Following the general Head Start model, EHS programs support parents in their role as primary caregivers and teachers of their children. Programs assist families in meeting their own personal goals and achieving self-sufficiency across a wide variety of components, such as housing stability, continued education, and financial security.
Early Head Start-Child Care Partnerships Created
The Early Head Start – Child Care (EHS-CC) partnerships were created by the FY 2014 Federal budget bill, which provided $500 million to the new program. The funding for Early Head Start-Child Care Partnerships provides an exciting opportunity for communities to expand access to high-quality early care and education for low-income children and families.
Child care providers who participate in the Child Care Development Fund (CCDF) and Early Head Start/Head Start programs have been working together for many years to meet the needs of children and families. The Early Head Start-Child Care Partnership (EHS-CCP) initiative brings together the best of Early Head Start and child care to provide comprehensive and ongoing services to low-income infants, toddlers, and their families. EHS-CCP enhances services and supports to families by providing strong relationship experiences and preparing them for the transition into Head Start and preschool.
Integrating EHS services and resources into the range of traditional child care and family child care settings creates new opportunities to improve outcomes for infants, toddlers, and their families. Child care centers and family child care providers respond to the needs of working families by offering flexible and convenient full-day and full-year services.
Resources Available through Partnerships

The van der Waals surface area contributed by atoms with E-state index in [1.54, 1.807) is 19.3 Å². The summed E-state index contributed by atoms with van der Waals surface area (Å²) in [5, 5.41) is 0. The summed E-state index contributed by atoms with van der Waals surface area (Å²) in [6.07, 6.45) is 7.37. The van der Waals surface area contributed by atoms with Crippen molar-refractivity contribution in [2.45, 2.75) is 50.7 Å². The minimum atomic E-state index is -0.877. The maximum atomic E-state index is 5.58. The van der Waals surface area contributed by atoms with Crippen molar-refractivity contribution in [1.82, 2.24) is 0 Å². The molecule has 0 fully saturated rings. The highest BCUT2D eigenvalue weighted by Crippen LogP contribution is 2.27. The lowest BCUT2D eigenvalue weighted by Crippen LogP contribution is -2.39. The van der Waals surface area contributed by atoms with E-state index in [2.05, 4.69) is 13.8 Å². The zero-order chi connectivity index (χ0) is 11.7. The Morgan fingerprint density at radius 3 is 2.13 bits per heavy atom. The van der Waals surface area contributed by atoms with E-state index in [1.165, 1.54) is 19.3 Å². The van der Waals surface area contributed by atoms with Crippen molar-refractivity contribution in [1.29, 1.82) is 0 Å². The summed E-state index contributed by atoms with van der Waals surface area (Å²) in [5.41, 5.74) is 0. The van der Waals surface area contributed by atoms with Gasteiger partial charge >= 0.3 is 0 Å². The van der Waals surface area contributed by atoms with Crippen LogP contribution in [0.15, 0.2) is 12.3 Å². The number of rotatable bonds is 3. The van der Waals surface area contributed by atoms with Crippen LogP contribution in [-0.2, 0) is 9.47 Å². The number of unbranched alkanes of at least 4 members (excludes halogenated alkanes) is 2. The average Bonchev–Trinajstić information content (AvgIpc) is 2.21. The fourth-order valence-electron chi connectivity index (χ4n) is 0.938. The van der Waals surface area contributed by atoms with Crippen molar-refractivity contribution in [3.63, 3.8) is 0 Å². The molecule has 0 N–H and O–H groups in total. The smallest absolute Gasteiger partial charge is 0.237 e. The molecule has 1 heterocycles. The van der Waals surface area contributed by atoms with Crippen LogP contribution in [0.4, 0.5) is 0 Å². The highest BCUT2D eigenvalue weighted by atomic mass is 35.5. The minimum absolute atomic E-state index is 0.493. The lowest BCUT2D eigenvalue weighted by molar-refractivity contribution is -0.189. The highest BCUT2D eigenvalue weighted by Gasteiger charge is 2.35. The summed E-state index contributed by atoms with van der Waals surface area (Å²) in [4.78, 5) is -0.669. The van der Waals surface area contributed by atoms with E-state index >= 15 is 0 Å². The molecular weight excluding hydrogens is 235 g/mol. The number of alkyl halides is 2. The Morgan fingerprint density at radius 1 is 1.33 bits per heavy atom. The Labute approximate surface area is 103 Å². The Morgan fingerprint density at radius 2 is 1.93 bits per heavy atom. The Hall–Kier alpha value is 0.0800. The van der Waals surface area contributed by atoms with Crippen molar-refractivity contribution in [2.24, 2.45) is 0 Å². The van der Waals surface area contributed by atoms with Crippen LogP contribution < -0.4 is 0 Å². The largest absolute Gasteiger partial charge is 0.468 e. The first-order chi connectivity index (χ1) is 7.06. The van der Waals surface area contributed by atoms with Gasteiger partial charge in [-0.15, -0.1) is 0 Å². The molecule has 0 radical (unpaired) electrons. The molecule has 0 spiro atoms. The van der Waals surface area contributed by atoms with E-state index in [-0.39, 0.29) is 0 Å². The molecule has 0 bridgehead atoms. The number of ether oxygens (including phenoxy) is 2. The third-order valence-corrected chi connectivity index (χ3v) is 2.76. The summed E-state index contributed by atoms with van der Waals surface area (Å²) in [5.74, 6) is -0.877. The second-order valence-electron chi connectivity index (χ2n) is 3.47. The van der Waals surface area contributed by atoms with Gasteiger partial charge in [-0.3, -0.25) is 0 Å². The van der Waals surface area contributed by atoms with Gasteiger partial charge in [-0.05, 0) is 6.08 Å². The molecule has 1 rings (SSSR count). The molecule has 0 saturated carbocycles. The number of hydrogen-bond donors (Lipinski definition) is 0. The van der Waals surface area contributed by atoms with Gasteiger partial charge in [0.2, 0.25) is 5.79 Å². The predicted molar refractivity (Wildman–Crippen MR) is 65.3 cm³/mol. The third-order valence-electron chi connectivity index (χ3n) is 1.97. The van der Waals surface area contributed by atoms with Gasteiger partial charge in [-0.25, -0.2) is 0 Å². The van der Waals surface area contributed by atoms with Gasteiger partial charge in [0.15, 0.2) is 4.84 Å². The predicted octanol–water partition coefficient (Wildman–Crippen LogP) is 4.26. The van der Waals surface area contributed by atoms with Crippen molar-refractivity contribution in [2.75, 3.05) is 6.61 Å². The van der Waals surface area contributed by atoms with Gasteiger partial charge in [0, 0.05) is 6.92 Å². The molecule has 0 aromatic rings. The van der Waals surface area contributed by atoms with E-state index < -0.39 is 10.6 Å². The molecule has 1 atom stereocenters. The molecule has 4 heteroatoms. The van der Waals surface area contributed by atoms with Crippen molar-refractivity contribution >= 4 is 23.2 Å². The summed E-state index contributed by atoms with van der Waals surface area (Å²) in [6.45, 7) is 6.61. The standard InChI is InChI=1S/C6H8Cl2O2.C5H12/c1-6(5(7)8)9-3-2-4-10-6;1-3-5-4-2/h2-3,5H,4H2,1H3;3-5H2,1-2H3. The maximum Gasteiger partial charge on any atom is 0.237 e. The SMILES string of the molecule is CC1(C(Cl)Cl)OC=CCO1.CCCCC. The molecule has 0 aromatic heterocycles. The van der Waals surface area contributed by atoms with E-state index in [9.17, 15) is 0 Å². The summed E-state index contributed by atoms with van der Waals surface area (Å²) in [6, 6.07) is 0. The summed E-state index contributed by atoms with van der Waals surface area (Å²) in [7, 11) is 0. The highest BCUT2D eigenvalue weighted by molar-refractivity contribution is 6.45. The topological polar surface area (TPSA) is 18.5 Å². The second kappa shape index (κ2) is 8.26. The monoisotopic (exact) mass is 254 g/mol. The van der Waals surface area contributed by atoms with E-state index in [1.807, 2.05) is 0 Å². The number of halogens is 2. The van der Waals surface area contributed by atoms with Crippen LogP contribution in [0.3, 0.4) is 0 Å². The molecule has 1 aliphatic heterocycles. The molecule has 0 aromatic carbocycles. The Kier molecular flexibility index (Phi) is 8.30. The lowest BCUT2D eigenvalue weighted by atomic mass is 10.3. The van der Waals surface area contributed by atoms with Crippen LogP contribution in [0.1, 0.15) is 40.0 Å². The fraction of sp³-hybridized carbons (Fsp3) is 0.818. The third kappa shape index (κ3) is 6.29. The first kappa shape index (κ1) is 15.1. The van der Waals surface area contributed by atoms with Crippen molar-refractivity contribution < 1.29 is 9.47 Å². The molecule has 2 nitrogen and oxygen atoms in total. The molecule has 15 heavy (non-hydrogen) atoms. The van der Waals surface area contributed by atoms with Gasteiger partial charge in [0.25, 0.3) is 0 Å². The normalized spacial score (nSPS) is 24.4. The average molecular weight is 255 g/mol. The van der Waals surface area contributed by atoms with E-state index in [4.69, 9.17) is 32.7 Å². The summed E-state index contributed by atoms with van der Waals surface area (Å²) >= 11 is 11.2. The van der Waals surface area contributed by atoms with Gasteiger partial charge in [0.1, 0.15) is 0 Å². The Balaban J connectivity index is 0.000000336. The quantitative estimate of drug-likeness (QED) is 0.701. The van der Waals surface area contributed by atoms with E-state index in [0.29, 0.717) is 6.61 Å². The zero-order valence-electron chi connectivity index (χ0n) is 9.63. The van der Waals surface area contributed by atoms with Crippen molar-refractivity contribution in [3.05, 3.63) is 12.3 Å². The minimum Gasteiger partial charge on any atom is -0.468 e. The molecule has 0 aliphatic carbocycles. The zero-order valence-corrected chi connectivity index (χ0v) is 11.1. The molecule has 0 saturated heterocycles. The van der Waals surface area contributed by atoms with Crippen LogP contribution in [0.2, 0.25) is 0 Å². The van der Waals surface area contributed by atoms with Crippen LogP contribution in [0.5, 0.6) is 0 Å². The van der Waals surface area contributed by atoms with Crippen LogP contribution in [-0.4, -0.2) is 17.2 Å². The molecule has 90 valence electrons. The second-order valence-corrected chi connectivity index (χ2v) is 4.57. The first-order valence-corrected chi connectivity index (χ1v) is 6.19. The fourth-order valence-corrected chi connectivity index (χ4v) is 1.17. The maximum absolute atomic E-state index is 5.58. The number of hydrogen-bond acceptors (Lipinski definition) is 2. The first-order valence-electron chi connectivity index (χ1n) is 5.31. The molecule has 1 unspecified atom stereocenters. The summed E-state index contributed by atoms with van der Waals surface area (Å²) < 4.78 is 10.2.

Together, all children in classrooms with the Early Head Start-Child Care Partnership benefit from low teacher-to-child ratios and class sizes. Qualified teachers receive ongoing supervision and coaching to implement curriculum and provide responsive care and extensive parent engagement activities. All infants and toddlers at these centers benefit from facilities and homes that are licensed and meet safety requirements.
Program resources are maximized across Early Head Start and Child Care Development Funds to support effective partnerships between centers and families. These relationships expand early learning opportunities for working families so that low-income children have the healthy and nurturing experiences they need to realize their full potential.
The resources now available through these partnerships help prepare infants and toddlers for early success in school and in life, through:
- Developmental and behavioral screenings;
- Services that promote safety, nutrition and healthy development;
- Individualized, exceptional adult-child interactions; and
- Support for the early education staff to build skills and capabilities that support child development.
Learn more about Early Head Start with the Early Head Start Fact Sheet and additional resources available.